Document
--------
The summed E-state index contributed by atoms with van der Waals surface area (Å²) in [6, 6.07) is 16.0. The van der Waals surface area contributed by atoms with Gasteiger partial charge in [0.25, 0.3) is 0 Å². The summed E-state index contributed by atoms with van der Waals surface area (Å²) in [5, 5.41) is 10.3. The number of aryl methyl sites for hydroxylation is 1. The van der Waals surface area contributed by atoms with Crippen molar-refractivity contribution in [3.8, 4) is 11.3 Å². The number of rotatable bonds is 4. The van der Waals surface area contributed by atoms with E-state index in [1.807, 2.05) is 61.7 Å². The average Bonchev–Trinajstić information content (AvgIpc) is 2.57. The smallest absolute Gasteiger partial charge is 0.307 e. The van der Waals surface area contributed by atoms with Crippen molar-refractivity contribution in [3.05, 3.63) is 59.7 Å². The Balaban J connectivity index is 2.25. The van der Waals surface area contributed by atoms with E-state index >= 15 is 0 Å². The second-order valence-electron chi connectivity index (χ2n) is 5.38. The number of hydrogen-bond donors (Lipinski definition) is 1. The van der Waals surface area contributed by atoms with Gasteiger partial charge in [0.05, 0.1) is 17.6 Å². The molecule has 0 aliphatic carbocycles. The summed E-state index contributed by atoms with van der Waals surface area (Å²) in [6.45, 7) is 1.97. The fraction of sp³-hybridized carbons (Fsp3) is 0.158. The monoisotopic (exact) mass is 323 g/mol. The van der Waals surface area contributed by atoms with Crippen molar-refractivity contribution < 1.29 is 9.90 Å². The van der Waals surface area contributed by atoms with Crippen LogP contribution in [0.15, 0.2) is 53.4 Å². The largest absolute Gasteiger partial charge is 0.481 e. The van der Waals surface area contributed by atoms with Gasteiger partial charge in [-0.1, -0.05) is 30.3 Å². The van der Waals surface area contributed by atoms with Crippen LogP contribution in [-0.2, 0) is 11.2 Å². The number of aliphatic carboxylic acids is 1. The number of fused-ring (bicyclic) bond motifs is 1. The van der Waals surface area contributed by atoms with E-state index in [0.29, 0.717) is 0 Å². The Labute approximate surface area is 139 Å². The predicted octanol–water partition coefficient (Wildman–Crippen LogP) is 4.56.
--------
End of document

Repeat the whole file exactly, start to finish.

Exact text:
The summed E-state index contributed by atoms with van der Waals surface area (Å²) in [6, 6.07) is 16.0. The van der Waals surface area contributed by atoms with Gasteiger partial charge in [0.25, 0.3) is 0 Å². The summed E-state index contributed by atoms with van der Waals surface area (Å²) in [5, 5.41) is 10.3. The number of aryl methyl sites for hydroxylation is 1. The van der Waals surface area contributed by atoms with Crippen molar-refractivity contribution in [3.8, 4) is 11.3 Å². The number of rotatable bonds is 4. The van der Waals surface area contributed by atoms with E-state index in [1.807, 2.05) is 61.7 Å². The average Bonchev–Trinajstić information content (AvgIpc) is 2.57. The smallest absolute Gasteiger partial charge is 0.307 e. The van der Waals surface area contributed by atoms with Crippen molar-refractivity contribution in [3.05, 3.63) is 59.7 Å². The Balaban J connectivity index is 2.25. The van der Waals surface area contributed by atoms with E-state index >= 15 is 0 Å². The second-order valence-electron chi connectivity index (χ2n) is 5.38. The number of hydrogen-bond donors (Lipinski definition) is 1. The van der Waals surface area contributed by atoms with Gasteiger partial charge in [0.05, 0.1) is 17.6 Å². The molecule has 0 aliphatic carbocycles. The summed E-state index contributed by atoms with van der Waals surface area (Å²) in [6.45, 7) is 1.97. The fraction of sp³-hybridized carbons (Fsp3) is 0.158. The monoisotopic (exact) mass is 323 g/mol. The van der Waals surface area contributed by atoms with Crippen molar-refractivity contribution < 1.29 is 9.90 Å². The van der Waals surface area contributed by atoms with Crippen LogP contribution in [0.15, 0.2) is 53.4 Å². The largest absolute Gasteiger partial charge is 0.481 e. The van der Waals surface area contributed by atoms with Gasteiger partial charge in [-0.1, -0.05) is 30.3 Å². The van der Waals surface area contributed by atoms with Crippen LogP contribution in [-0.2, 0) is 11.2 Å². The number of aliphatic carboxylic acids is 1. The number of fused-ring (bicyclic) bond motifs is 1. The van der Waals surface area contributed by atoms with E-state index in [0.29, 0.717) is 0 Å². The Labute approximate surface area is 139 Å². The predicted octanol–water partition coefficient (Wildman–Crippen LogP) is 4.56.